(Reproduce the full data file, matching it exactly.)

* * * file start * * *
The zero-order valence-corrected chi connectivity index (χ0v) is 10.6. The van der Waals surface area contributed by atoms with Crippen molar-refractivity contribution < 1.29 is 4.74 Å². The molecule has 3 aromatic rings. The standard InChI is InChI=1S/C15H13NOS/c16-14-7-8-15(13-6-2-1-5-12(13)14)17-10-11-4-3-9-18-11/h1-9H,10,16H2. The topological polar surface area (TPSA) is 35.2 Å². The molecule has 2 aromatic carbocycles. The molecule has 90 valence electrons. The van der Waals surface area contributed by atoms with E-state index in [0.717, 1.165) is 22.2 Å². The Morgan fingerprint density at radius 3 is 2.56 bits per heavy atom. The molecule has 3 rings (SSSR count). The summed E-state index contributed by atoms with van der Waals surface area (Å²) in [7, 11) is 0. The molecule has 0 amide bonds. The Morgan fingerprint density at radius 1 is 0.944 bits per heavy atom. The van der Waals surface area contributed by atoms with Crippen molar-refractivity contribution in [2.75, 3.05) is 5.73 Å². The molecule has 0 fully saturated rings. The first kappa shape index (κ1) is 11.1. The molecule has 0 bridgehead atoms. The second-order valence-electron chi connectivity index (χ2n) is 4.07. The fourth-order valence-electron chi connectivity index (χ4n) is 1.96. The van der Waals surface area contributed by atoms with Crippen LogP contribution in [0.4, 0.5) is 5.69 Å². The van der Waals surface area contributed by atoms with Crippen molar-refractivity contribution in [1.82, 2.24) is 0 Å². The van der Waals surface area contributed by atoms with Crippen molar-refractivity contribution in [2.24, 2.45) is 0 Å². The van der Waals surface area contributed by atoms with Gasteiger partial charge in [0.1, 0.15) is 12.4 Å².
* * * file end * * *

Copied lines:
The zero-order valence-corrected chi connectivity index (χ0v) is 10.6. The van der Waals surface area contributed by atoms with Crippen molar-refractivity contribution < 1.29 is 4.74 Å². The molecule has 3 aromatic rings. The standard InChI is InChI=1S/C15H13NOS/c16-14-7-8-15(13-6-2-1-5-12(13)14)17-10-11-4-3-9-18-11/h1-9H,10,16H2. The topological polar surface area (TPSA) is 35.2 Å². The molecule has 2 aromatic carbocycles. The molecule has 90 valence electrons. The van der Waals surface area contributed by atoms with E-state index in [0.717, 1.165) is 22.2 Å². The Morgan fingerprint density at radius 3 is 2.56 bits per heavy atom. The molecule has 3 rings (SSSR count). The summed E-state index contributed by atoms with van der Waals surface area (Å²) in [7, 11) is 0. The molecule has 0 amide bonds. The Morgan fingerprint density at radius 1 is 0.944 bits per heavy atom. The van der Waals surface area contributed by atoms with Crippen molar-refractivity contribution in [2.75, 3.05) is 5.73 Å². The molecule has 0 fully saturated rings. The first kappa shape index (κ1) is 11.1. The molecule has 0 bridgehead atoms. The second-order valence-electron chi connectivity index (χ2n) is 4.07. The fourth-order valence-electron chi connectivity index (χ4n) is 1.96. The van der Waals surface area contributed by atoms with Crippen LogP contribution in [0.4, 0.5) is 5.69 Å². The van der Waals surface area contributed by atoms with Crippen molar-refractivity contribution in [1.82, 2.24) is 0 Å². The van der Waals surface area contributed by atoms with Crippen molar-refractivity contribution in [2.24, 2.45) is 0 Å². The van der Waals surface area contributed by atoms with Gasteiger partial charge in [0.1, 0.15) is 12.4 Å².